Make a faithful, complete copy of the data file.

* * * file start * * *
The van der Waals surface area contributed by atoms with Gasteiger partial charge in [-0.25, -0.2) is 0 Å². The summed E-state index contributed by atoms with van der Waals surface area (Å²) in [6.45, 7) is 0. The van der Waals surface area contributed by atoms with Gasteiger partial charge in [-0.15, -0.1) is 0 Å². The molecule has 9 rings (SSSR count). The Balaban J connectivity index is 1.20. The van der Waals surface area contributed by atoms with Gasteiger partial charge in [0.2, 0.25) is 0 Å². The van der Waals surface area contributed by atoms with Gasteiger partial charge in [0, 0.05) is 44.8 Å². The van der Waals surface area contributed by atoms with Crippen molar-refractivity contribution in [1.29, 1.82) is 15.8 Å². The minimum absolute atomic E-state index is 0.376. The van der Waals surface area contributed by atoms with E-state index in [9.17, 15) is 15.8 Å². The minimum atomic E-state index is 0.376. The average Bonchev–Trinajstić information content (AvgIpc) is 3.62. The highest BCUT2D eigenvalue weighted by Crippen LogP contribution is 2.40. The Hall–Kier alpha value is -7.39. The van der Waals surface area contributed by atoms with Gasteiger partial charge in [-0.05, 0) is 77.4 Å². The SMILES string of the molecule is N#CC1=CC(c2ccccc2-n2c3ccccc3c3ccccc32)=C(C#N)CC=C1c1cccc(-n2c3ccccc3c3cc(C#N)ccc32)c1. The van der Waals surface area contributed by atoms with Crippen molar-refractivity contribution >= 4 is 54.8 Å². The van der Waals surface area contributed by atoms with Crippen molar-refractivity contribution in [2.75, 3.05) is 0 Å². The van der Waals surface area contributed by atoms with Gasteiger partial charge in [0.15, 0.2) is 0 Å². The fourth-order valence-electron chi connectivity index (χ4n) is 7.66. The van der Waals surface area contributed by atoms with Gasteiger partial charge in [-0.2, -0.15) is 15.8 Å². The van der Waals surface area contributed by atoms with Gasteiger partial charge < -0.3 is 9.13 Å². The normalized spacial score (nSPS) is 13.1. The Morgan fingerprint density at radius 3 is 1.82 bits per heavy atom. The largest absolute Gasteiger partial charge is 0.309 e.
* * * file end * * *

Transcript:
The van der Waals surface area contributed by atoms with Gasteiger partial charge in [-0.25, -0.2) is 0 Å². The summed E-state index contributed by atoms with van der Waals surface area (Å²) in [6.45, 7) is 0. The van der Waals surface area contributed by atoms with Gasteiger partial charge in [-0.15, -0.1) is 0 Å². The molecule has 9 rings (SSSR count). The Balaban J connectivity index is 1.20. The van der Waals surface area contributed by atoms with Gasteiger partial charge in [0.2, 0.25) is 0 Å². The van der Waals surface area contributed by atoms with Gasteiger partial charge in [0, 0.05) is 44.8 Å². The van der Waals surface area contributed by atoms with Crippen molar-refractivity contribution in [1.29, 1.82) is 15.8 Å². The minimum absolute atomic E-state index is 0.376. The van der Waals surface area contributed by atoms with E-state index in [9.17, 15) is 15.8 Å². The minimum atomic E-state index is 0.376. The average Bonchev–Trinajstić information content (AvgIpc) is 3.62. The highest BCUT2D eigenvalue weighted by Crippen LogP contribution is 2.40. The Hall–Kier alpha value is -7.39. The van der Waals surface area contributed by atoms with Gasteiger partial charge in [-0.05, 0) is 77.4 Å². The SMILES string of the molecule is N#CC1=CC(c2ccccc2-n2c3ccccc3c3ccccc32)=C(C#N)CC=C1c1cccc(-n2c3ccccc3c3cc(C#N)ccc32)c1. The van der Waals surface area contributed by atoms with Crippen molar-refractivity contribution >= 4 is 54.8 Å². The van der Waals surface area contributed by atoms with Crippen molar-refractivity contribution in [2.75, 3.05) is 0 Å². The van der Waals surface area contributed by atoms with Gasteiger partial charge in [0.15, 0.2) is 0 Å². The fourth-order valence-electron chi connectivity index (χ4n) is 7.66. The van der Waals surface area contributed by atoms with Gasteiger partial charge in [-0.2, -0.15) is 15.8 Å². The van der Waals surface area contributed by atoms with Gasteiger partial charge < -0.3 is 9.13 Å². The normalized spacial score (nSPS) is 13.1. The Morgan fingerprint density at radius 3 is 1.82 bits per heavy atom. The largest absolute Gasteiger partial charge is 0.309 e.